The Brazilian real dropped to a three-year low last week as President Rousseff and other officials stepped up their public campaign to keep the currency weak. President Rousseff pronounced the currency as, “overvalued,” just a weeks after Central Bank President Tombini promised low rates for a, “prolonged time.”
While the Brazilian central bank has lowered interest rates to an historic low to stimulate economic growth, the government’s policies seem to be a weak patchwork of support for favored industries.
Automakers, and the general industrial sector in Brazil may be in for hard times come 2013. The most recent industrial report showed a contraction of 1% over the previous month after a strong 3.2% expansion in August.
Brazil cheered the market last week when second quarter GDP growth implied government stimulus is finally helping the Brazilian economy rebound.
The Bovespa Index is the flagship index of the Brazilian stock exchange, known by its acronym, BM&FBOVESPA. The index includes 68 of the 370 companies listed on the exchange, which represent roughly 70% of the exchange’s total capitalization and 80% of its trades. The Bovespa is calculated in reference to prices on February 1, 1968.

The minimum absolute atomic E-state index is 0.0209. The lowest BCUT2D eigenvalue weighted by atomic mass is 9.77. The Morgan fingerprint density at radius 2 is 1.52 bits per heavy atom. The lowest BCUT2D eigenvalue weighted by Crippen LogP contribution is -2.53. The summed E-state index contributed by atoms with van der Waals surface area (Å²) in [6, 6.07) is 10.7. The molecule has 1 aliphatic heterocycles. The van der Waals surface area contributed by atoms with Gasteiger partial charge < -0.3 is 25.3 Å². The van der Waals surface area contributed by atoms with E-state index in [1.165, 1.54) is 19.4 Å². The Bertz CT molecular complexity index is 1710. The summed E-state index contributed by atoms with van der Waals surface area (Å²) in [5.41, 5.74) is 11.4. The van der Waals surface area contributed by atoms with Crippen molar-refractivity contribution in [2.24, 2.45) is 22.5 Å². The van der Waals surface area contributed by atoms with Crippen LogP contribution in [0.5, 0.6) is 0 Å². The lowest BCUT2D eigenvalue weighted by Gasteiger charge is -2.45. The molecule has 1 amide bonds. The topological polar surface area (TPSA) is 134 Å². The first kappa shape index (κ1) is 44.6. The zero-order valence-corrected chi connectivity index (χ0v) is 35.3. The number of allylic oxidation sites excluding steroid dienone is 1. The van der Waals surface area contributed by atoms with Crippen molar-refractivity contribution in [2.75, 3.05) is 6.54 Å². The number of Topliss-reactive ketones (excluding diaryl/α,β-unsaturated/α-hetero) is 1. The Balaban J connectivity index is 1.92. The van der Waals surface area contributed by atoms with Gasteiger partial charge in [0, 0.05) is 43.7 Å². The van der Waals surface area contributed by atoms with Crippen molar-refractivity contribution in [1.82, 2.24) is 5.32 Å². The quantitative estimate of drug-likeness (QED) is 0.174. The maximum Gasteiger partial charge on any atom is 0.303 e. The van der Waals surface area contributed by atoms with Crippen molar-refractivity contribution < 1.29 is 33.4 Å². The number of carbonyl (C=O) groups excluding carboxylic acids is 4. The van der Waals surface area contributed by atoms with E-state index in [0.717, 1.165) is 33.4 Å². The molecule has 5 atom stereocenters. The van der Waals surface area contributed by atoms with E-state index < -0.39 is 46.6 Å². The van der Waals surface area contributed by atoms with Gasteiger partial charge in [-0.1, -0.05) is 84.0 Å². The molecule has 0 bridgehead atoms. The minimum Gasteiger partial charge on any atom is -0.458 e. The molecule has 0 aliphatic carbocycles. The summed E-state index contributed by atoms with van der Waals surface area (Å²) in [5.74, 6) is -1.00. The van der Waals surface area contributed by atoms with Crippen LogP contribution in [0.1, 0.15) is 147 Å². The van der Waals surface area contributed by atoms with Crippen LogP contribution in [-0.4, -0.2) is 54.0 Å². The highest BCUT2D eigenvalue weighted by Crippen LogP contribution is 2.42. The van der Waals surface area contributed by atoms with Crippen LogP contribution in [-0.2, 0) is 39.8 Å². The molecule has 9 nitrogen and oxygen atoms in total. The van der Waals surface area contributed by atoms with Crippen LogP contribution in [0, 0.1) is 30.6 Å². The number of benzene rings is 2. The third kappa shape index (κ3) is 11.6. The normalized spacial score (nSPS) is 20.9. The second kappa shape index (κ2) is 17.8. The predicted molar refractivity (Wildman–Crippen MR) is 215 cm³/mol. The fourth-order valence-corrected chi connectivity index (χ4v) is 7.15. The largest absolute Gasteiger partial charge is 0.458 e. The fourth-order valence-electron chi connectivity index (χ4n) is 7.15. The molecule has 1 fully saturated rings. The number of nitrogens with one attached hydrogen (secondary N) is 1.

The Brazilian government last week announced its largest ever stimulus package aimed at increasing private investment in an outdated transport infrastructure system of roads, rail, and air transportation.
With the world catching Olympics fever during the current London Olympiad, it’s a reminder that savvy investments in companies set to boom in the build-up of hosting a major global event can be very lucrative.
Second quarter earnings season results in Brazil show weak data and a drop in companies’ earnings per share, according to a report from Santander bank.
Brazilian stocks have been hit harder than other markets in Latin America, save for the obvious fallout in Argentina.